Sunday, July 05, 2015

Reviewing Resistencia: The Fight for the Aguan Valley

Reviewing Resistencia: The Fight for the Aguan Valley - A Documentary Film by Jesse Freeston

by C. L. Cook - Pacific Free Press

July 5, 2015

Translating in English as resistance, "resistencia" too means "endurance." And, it's the grinding, relentless injustice and violence meted out against the people of Honduras' Aguan Valley that rivets ones attention to Jesse Freeston's slickly made, full-length chronicle of a people fighting for more than mere physical survival, but struggling to maintain a dignified existence.

Here, the peasants took the land back from the barons, and have worked cooperatively since the military coup in 2009 to make for themselves and their families a life connected to the earth.

Here, the children of the campesinos can hope for a future of healthcare, education, housing, clean water, and most importantly, that dignified life; if they can endure.

Listen to Jesse Freeston

discuss the film here (@35:00)

"We are not fish living in the water, nor birds living in the air, we are humans living on the land."

The Unified Campesino Movement of the Aguan, (MUCA) slogan above reiterates a refrain familiar to any who have studied the region's colonial history. It's a modern retelling of that very old story in Latin America: Oligarchs, in the service of kings, queens, and Gringo corporations, push the campesino off the land, quelling protest with a brutality rightfully earning infamy.

During the dark days of Reagan it was John Negroponte and the CIA running from Tegucigalpa the death squads that terrorized a continent. The Dirty War continues today in the Aguan we discover, with an average of two campesinos per week being abducted by the men with guns, their tortured, bullet-ridden corpses dumped to be found later by comrades in the farm Co-op's irrigation ditches, and at the jungle's edge.

Impunity is the poison at the heart of Resistencia's tale of a hijacked Honduras, where no police investigations, let alone arrests of perpetrators in the scores of political murders the people of the Aguan have suffered ever occur. In fact, the federal police are active in destroying the homes, schools, churches, and infrastructure the cooperatives have built over the six years since the coup that ended, and began, everything.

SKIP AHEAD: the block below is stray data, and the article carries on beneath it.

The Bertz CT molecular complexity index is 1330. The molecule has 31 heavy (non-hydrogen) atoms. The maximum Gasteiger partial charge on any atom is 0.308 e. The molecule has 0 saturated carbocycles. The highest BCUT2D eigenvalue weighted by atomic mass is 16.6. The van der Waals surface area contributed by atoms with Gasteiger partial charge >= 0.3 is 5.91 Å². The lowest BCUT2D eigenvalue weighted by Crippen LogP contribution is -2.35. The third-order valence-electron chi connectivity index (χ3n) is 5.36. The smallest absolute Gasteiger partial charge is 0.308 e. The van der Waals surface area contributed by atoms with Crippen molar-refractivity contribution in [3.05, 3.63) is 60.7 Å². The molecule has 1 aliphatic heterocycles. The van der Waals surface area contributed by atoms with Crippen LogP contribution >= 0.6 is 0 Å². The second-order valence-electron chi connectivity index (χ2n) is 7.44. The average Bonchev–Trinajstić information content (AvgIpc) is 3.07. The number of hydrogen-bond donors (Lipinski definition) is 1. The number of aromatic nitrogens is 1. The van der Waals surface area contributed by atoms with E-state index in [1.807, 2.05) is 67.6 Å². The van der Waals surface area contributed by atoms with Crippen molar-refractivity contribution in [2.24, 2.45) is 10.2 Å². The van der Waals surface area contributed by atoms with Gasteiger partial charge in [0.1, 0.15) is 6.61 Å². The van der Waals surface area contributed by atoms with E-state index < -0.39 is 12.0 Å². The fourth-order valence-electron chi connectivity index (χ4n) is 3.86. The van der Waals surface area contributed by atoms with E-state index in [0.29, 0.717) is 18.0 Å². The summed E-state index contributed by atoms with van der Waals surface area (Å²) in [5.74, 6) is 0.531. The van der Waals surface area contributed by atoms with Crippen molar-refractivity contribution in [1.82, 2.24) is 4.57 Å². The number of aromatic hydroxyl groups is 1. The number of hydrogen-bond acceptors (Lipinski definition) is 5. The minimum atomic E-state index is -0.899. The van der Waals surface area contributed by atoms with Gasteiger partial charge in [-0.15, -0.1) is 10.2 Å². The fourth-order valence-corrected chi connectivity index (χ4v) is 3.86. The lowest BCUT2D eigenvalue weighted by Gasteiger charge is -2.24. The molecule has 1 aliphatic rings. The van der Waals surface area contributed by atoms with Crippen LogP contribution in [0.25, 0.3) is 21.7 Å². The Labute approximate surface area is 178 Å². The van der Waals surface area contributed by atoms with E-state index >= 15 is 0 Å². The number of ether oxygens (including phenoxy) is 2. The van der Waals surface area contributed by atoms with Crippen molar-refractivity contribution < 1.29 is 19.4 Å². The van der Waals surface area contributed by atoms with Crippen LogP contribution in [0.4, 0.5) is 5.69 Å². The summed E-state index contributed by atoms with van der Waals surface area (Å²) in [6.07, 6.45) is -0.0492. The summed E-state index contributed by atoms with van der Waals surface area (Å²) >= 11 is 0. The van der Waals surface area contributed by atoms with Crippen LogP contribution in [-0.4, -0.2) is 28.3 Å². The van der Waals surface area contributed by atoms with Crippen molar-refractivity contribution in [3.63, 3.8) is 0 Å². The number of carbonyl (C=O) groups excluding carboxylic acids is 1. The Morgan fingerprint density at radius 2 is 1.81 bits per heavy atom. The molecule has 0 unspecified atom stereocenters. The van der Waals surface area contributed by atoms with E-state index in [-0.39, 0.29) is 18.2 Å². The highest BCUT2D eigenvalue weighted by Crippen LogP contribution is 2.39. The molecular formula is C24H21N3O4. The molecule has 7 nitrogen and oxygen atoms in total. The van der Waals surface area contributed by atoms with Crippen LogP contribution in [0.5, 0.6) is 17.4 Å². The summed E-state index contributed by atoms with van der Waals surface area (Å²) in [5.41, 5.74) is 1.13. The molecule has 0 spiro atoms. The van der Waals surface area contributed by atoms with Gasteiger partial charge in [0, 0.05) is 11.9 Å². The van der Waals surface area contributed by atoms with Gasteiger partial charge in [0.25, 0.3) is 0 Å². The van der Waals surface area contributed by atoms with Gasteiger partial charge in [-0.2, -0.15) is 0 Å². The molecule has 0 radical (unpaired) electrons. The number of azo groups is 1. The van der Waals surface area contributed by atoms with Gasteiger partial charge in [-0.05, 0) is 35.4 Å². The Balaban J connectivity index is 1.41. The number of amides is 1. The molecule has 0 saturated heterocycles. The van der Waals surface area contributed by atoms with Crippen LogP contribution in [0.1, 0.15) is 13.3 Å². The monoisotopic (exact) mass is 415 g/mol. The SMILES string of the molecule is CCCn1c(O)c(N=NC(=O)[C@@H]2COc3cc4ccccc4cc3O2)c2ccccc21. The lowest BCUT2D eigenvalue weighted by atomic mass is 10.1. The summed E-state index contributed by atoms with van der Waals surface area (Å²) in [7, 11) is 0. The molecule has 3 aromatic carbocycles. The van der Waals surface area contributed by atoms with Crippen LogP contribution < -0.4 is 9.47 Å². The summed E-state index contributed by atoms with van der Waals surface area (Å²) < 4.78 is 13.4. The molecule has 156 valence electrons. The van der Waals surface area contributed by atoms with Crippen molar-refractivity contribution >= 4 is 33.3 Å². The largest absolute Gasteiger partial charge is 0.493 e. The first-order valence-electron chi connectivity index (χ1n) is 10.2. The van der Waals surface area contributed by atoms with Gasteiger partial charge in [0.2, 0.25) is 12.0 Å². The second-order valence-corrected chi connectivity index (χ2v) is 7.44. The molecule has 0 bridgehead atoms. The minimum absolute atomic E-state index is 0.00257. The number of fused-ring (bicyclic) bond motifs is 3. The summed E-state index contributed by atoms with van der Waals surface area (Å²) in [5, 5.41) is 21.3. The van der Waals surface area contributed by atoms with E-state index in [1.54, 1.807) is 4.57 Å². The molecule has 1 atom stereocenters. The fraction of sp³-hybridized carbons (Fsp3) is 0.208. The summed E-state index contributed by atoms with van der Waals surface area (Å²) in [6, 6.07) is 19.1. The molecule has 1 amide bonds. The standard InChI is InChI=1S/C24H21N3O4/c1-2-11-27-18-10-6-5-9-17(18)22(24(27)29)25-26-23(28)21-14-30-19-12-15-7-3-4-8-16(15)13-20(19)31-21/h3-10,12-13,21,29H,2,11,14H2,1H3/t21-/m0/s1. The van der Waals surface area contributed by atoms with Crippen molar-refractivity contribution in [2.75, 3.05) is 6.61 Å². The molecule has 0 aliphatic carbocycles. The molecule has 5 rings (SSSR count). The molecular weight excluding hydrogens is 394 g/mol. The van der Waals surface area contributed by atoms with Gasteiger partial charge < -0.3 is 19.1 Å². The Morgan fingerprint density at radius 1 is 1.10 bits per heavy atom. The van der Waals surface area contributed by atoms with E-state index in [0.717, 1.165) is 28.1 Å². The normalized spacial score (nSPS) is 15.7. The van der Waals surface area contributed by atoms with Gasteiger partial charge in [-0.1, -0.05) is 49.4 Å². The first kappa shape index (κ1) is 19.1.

Images of bulldozed villages, reminiscent of the aftermath of Israeli visits to West Bank and Gazan farms and olive groves illustrate just how much Resistencia costs. And, it's a cost borne not by the campesinos alone. Freeston's film includes the story of journalist NahĂșn Palacios, gunned down by assailants as yet "unknown."

Shot over a period of four years and multiple visits, there is a subliminal tension in Resistencia. It's as though a clock were running, its seconds ticking louder; a countdown to a showdown Hondurans seem destined to make.

In the Blue corner, a detached, corrupted elite, beholden to their Miami bank accounts, and the diktats of foreign capital; and in the Red, the disenchanted campesinos still on the land, and the growing ranks of their compadres driven from it and into the barrios.

Freeston was on-hand too to record the now weekly demonstrations against government corruption that brings tens of thousands of torch-bearing protesters into the capital's streets.


What's next for Honduras is left a hanging question. It's a question being asked in other countries of Central and South America, where hegemonic interests are focused on reversing the leftward drift of countries like Ecuador, Venezuela, Brazil, Bolivia, and Nicaragua.

But for now, Resistencia: The Fight for the Aguan Valley is a resounding shout out to the campesino in all of us to bring our attention back to the fields and the people of the land, those 'Salt of the Earth' as one noted peasant once called them. And it reminds, in the words of a more contemporary observor,

"Justice is what love looks like in public."

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